Killer Heat Wave Marches East

Killer Heat Wave Marches East

This year's killer heat wave has already claimed 22 lives, and it's heading towards the nation's population centers in Boston, Philadelphia, Washington D.C., and New York. Temperatures are expected to soar past 100 degrees, with humidity conspiring to create a heat index of 115 degrees or higher in some areas.
At least two of the heat wave's victims were elderly people who had air conditioning units available to them. But they did not turn on the AC, because they were concerned about the electricity bills. These deaths were as preventable as they are heartbreaking.
If you live in the path of the heat wave and have elderly neighbors, or if you have elderly relatives in the northeast, please reach out to them. Offer to help with the increased cost of electricity for running the AC. Maybe if friends or family had contacted the woman in St. Louis or the man in Kansas who died and offered to help out with the electricity bill, they would still be alive today.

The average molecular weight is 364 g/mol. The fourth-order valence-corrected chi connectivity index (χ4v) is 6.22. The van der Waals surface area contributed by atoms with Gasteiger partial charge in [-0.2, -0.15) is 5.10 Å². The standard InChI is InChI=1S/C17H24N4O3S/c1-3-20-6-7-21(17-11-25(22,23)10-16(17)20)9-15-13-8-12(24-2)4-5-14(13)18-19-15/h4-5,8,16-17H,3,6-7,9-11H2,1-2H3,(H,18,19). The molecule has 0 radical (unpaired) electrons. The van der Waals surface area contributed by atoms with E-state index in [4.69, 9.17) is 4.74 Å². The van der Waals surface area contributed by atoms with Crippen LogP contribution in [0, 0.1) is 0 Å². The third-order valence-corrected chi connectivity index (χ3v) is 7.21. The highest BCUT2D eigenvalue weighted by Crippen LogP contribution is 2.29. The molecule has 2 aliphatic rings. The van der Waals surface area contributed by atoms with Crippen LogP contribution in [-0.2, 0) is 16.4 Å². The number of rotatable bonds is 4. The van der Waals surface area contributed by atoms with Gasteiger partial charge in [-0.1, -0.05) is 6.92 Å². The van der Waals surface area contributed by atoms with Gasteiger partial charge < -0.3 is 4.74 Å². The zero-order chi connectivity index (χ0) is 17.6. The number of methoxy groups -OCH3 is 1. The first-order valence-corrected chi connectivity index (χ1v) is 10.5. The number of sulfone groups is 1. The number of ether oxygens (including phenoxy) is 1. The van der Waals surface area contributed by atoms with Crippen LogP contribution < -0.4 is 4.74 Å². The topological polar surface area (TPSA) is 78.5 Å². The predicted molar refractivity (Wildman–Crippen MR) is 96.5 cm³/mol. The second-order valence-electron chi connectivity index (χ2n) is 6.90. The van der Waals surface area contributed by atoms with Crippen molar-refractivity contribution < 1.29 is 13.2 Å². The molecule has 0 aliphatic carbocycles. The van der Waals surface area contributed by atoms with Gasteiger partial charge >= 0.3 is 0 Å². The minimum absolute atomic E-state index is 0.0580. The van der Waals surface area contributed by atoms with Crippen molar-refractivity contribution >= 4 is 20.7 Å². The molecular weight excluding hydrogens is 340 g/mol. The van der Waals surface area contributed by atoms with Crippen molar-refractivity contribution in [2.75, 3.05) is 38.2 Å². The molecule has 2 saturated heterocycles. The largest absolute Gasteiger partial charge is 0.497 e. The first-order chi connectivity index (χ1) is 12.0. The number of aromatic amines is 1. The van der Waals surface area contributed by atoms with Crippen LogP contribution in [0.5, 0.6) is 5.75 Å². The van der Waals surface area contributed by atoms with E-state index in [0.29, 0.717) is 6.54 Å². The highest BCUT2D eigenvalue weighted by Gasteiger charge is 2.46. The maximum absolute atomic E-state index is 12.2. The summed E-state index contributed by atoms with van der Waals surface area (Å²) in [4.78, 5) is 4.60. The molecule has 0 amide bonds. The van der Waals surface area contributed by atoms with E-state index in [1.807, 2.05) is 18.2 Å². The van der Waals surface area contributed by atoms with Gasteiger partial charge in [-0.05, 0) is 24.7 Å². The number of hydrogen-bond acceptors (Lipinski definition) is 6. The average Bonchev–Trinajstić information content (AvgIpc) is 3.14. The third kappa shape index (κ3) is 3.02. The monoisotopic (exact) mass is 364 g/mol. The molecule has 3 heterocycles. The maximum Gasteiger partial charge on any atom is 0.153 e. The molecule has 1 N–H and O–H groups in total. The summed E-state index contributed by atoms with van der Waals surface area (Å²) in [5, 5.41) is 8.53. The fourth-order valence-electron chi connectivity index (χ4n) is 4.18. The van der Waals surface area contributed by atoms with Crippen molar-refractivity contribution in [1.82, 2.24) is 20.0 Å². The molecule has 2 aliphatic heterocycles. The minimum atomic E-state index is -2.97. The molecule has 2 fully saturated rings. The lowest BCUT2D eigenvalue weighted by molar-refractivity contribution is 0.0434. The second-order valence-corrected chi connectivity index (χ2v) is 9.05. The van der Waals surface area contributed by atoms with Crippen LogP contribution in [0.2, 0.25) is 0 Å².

Most areas also offer designated "cooling stations." In some cities, these are mobile air conditioned trucks. (During the killer heat wave of 2009, New York City hired a fleet of refrigerated meat trucks to help cool its residents.) Senior centers, libraries, schools, and other community centers are often also air conditioned and available during the summer months. Once again, the elderly are most vulnerable in this respect, as they are least mobile. The offer of a ride to and from an air conditioned mall could literally be a life-saver.
It's easy to dismiss a bout of hot weather as something that has to be endured, if not a trial (or ritual!) of summer. But in 1995 a mass of hot air settled over Chicago causing a heat wave that lasted three days, and killed over 700 residents.
Pets are also vulnerable during heat waves. If you have to leave pets at home, be sure to set your air conditioning to no higher than 85 degrees. This ensures that your pets may still be a little warmer than they would like, but not lethally hot. Dogs and cats do not dissipate body heat very efficiently, and they can easily suffer heat stroke at temperatures of 95 degrees or higher, depending on the circumstance.
And learn to recognize the early warning signs of heat exhaustion and take action accordingly. Heavy sweating, feeling faint, dizziness, fatigue, nausea, and headache are all signs that you should drink water and seek cooler temperatures ASAP.